Tuesday, June 14, 2011

Rail Freight Group Reacts with Outrage at MEPs Proposals for Eurotunnel

"Conspiracy or Cock Up?" They Ask
Shipping News Feature

UK / FRANCE – Attempts by three French Members of the European Parliament (MEP’s) to gain exemption for rail services using the Tunnel from the requirements of the First Railway Package Recast, currently wending its way through the European Parliament and the Council of Ministers, has provoked outrage from the UK’s Rail Freight Group (RFG) which represents the countries rail freight community.

The amendments to the legislation would, according to the RFG, “exempt Eurotunnel from all of the requirements of liberalisation, including fair and open access, interoperability, and equitable charging”, in effect cutting the critical European link off from free market forces and undermining its use from the wider rail freight industry by shutting out opposition.

The justification for the change to the legislation is that Eurotunnel is a private company and as such the rules should not apply. In response to this the RFG says: “This is certainly a curious legal interpretation and one which, if accurate, would have wide-reaching consequences across the UK rail network and beyond.“

The RFG also says that the proposals have been expressed previously by some members of the Inter Governmental Commission (IGC) – the body that regulates the Channel Tunnel – although the trade body admits there is no evidence that these persons have been directly involved in placing these amendments.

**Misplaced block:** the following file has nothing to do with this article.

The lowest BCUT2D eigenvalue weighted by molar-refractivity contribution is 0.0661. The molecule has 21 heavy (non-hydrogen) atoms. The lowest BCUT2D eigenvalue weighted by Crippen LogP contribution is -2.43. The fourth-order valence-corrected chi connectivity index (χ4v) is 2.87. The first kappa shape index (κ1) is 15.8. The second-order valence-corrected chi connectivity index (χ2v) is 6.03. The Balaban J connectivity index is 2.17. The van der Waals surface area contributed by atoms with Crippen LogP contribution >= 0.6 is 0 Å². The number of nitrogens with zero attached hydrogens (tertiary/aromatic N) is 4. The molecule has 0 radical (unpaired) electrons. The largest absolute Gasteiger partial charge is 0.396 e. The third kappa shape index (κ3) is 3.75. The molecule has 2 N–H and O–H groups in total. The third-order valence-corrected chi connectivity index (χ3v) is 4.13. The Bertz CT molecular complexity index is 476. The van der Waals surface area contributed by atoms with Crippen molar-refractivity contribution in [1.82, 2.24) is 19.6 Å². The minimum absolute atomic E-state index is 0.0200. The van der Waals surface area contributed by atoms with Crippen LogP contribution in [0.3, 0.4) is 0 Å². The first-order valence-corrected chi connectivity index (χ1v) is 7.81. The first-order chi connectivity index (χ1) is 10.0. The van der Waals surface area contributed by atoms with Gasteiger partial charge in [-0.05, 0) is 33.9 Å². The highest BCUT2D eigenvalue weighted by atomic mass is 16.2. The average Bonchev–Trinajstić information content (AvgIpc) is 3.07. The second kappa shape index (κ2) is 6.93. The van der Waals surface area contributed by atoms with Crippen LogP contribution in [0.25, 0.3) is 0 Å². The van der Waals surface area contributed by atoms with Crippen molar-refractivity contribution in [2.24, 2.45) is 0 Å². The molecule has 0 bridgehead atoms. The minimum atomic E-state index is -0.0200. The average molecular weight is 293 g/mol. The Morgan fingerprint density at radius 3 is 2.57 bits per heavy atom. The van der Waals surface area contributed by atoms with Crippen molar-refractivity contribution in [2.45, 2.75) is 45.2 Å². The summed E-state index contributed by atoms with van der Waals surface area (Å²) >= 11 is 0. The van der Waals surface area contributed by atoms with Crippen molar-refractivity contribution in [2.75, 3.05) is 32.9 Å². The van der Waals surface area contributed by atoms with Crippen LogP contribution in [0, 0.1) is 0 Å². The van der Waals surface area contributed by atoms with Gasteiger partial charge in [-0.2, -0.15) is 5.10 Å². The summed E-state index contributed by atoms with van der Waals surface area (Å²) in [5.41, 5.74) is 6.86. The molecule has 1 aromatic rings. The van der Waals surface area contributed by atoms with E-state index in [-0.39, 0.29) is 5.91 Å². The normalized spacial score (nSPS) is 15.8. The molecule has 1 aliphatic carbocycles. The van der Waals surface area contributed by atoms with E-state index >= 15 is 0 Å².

The IGC has already been subject to criticism from the European Railway Agency (ERA) for failure to integrate its safety rules with the European Technical Standards for Interoperability (TSI).

According to the RFG, train operators are complaining not only about the high cost of using the Tunnel but also the unique technical standards which prevent innovation and competition. The group states that much of this would be resolved by infraction proceedings against the two governments, and the imposition of the standard regulation TSIs being applied to the tunnel which are, as they point out, used happily on other existing long tunnels across the continent.

The RFG’s Chairman, Tony Berkley said that:

“The original contracts between British Rail/SNCF and Eurotunnel were designed to provide a back door government guarantee to help finance the construction of the Tunnel. Out of this Usage Contract have come possible contingent liabilities on the Governments if the services reduce below a certain level. The details of these liabilities are ‘top secret’ although we understand that the freight element alone cost UK taxpayers over £8m last year – and presumably similar in France.

“So is there a conspiracy to keep things as they are, with just five freight trains a day and passenger trains that compete with Eurostar struggling to get approval, because it is all too difficult or potentially expensive for Governments, and the company would make more money if it was left to do what it liked? Or is it just a cock-up?

“We shall see, but the best way of encouraging traffic growth with no resultant call on government support is to ensure that the liberalisation policies contained in the Recast are implemented and enforced in the Channel Tunnel to make it a full part of the European rail network for passengers and freight.

“It is about time that those with an interest in the Channel Tunnel realised that long term financial success will never be achieved through an archaic form of protectionism. Only by allowing Eurotunnel and train operators to grow their businesses through free and open competition will it ever have a chance of succeeding. We urge all MEPs to oppose this amendment vigorously.”